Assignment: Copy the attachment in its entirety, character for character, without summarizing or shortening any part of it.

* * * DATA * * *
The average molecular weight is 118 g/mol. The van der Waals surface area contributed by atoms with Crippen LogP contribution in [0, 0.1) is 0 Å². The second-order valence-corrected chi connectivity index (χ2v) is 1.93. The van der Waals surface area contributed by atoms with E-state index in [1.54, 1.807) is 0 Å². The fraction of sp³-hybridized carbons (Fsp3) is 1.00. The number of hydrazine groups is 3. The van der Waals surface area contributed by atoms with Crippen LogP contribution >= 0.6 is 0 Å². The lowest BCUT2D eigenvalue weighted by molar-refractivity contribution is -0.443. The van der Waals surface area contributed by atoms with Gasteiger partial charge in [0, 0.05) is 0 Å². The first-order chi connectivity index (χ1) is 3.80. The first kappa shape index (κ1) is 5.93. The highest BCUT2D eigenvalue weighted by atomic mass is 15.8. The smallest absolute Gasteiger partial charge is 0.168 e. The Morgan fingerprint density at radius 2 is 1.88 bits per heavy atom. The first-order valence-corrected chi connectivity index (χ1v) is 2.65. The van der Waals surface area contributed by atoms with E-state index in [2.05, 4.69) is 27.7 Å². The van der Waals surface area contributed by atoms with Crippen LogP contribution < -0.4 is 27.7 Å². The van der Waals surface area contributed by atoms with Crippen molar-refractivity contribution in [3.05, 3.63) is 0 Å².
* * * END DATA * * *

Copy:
The average molecular weight is 118 g/mol. The van der Waals surface area contributed by atoms with Crippen LogP contribution in [0, 0.1) is 0 Å². The second-order valence-corrected chi connectivity index (χ2v) is 1.93. The van der Waals surface area contributed by atoms with E-state index in [1.54, 1.807) is 0 Å². The fraction of sp³-hybridized carbons (Fsp3) is 1.00. The number of hydrazine groups is 3. The van der Waals surface area contributed by atoms with Crippen LogP contribution >= 0.6 is 0 Å². The lowest BCUT2D eigenvalue weighted by molar-refractivity contribution is -0.443. The van der Waals surface area contributed by atoms with Gasteiger partial charge in [0, 0.05) is 0 Å². The first-order chi connectivity index (χ1) is 3.80. The first kappa shape index (κ1) is 5.93. The highest BCUT2D eigenvalue weighted by atomic mass is 15.8. The smallest absolute Gasteiger partial charge is 0.168 e. The Morgan fingerprint density at radius 2 is 1.88 bits per heavy atom. The first-order valence-corrected chi connectivity index (χ1v) is 2.65. The van der Waals surface area contributed by atoms with E-state index in [2.05, 4.69) is 27.7 Å². The van der Waals surface area contributed by atoms with Crippen LogP contribution < -0.4 is 27.7 Å². The van der Waals surface area contributed by atoms with Crippen molar-refractivity contribution in [3.05, 3.63) is 0 Å².